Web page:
Photo of person using VR headset

Virtual Reality

The film frame has remained relatively unchanged since the invention of the camera. Aside from a few changes in common aspect ratios, films have remained contained in a static frame. Filmmakers have worked around this limitation through creative camera motion and editing. Despite those efforts, cinema has remained trapped within the confines of a rectangle.

In recent years, the frame has been getting slowly expanded and even been erased by the advent of virtual reality. The first notable company to unveil virtual reality was Oculus VR with its Kickstarter campaign in 2012. After that, a “space race” of sorts developed as virtual reality research and development took off. With large companies like Google and Facebook (with eventually purchased Oculus VR in 2014) envisioning virtual reality as the one and only future for media consumption, their gusto for development is making this vision a reality.

Filmmakers have been noticeably slower to utilize virtual reality as a storytelling tool. Initially, the production of virtual reality involved the use of multiple cameras and the painstaking stitching of the frames to make a single visual experience. This production process is unfamiliar and daunting for filmmakers. And with the often lower budgets for nonfiction filmmakers in the current media environment, this technology has also been incredibly expensive and inaccessible.

However, much like traditional film production equipment, the costs of virtual reality production are decreasing dramatically. With many different camera arrays and 360-degree cameras available on the market, emerging virtual reality filmmakers have a choice of equipment. The company Go Pro recently announced its take on a VR camera called the Fusion, available for only $699. The cameras began shipping in November.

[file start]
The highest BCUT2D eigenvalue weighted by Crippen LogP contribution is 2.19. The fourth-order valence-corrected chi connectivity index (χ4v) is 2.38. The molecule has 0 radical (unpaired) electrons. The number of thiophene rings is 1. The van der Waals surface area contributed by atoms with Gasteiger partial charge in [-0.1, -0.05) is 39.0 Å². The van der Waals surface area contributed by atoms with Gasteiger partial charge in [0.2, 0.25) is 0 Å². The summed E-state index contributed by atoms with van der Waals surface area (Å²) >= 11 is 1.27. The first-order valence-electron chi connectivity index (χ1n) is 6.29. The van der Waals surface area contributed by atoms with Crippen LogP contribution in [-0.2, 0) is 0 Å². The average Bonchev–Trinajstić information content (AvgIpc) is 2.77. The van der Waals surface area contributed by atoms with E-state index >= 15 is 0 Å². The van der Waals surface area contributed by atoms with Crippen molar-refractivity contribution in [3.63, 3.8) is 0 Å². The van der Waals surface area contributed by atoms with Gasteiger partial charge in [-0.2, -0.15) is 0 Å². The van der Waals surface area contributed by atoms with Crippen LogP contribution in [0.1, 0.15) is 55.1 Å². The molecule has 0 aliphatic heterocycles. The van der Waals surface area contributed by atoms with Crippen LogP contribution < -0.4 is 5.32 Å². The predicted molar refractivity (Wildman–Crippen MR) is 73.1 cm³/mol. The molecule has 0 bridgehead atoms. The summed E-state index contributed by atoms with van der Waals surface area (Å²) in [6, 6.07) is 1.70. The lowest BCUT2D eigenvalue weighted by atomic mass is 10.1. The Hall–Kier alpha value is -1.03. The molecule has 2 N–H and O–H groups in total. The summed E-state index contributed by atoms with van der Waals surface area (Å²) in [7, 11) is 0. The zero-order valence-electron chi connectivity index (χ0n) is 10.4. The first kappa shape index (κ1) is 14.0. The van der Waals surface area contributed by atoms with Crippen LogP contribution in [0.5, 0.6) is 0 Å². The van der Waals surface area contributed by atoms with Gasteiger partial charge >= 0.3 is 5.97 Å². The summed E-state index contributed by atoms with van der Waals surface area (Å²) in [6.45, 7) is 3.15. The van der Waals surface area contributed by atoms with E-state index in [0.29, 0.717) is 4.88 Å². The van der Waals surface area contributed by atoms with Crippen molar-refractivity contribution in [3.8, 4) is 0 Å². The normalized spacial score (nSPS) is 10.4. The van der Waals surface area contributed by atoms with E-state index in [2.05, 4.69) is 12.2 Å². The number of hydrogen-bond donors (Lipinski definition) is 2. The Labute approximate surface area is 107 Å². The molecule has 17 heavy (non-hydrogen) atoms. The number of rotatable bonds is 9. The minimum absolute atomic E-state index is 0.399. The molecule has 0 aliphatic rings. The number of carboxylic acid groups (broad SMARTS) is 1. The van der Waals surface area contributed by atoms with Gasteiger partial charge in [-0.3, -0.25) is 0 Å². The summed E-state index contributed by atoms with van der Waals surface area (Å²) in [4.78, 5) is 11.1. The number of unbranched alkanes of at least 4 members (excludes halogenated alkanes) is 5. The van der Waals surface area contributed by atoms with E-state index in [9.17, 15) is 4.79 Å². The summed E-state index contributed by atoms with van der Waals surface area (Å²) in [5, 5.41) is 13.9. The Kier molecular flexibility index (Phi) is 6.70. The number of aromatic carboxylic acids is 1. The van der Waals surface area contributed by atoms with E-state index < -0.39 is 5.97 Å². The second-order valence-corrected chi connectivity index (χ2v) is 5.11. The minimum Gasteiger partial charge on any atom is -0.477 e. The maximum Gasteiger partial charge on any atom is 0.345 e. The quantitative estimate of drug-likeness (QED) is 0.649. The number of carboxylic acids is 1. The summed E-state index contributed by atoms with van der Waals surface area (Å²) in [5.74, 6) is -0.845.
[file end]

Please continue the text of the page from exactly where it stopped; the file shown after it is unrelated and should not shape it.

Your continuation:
Accessibility to equipment is proving to be a driving factor in the creation of content for nonfiction filmmakers. First, it was with the creation of mass market DSLR that allowed many young nonfiction filmmakers to pursue their cinematic interests. Now, the tech industry is getting to another point where there are starting to be large drops in pricing. Soon, one can suppose, more and more 360 cameras will become affordable to nonfiction film productions.

Though the number of virtual reality nonfiction films are increasing and will continue to increase, the film industry has yet to recognize their value as cinema. Right now, most film festivals have virtual reality lounges wear audiences can enjoy virtual reality media, however there are no VR cinemas and no wider categories for competition.

Virtual reality cinema is a valid new venture in filmmaking that will expand the horizons (and frames) of audiences. With virtual reality, audiences are put into the physical world of the film, in a way that isn’t possible with fixed frame cinema. With nonfiction filmmaking, where generating empathy with characters and situations is typically a goal, virtual reality can greatly increase the emotions felt by a viewer. At first, many people thought VR was a fad, and that traditional camera and cinema technology would remain the same, however it has proven itself as the valid future of media consumption. It’s here to stay.

About Jackson Bollinger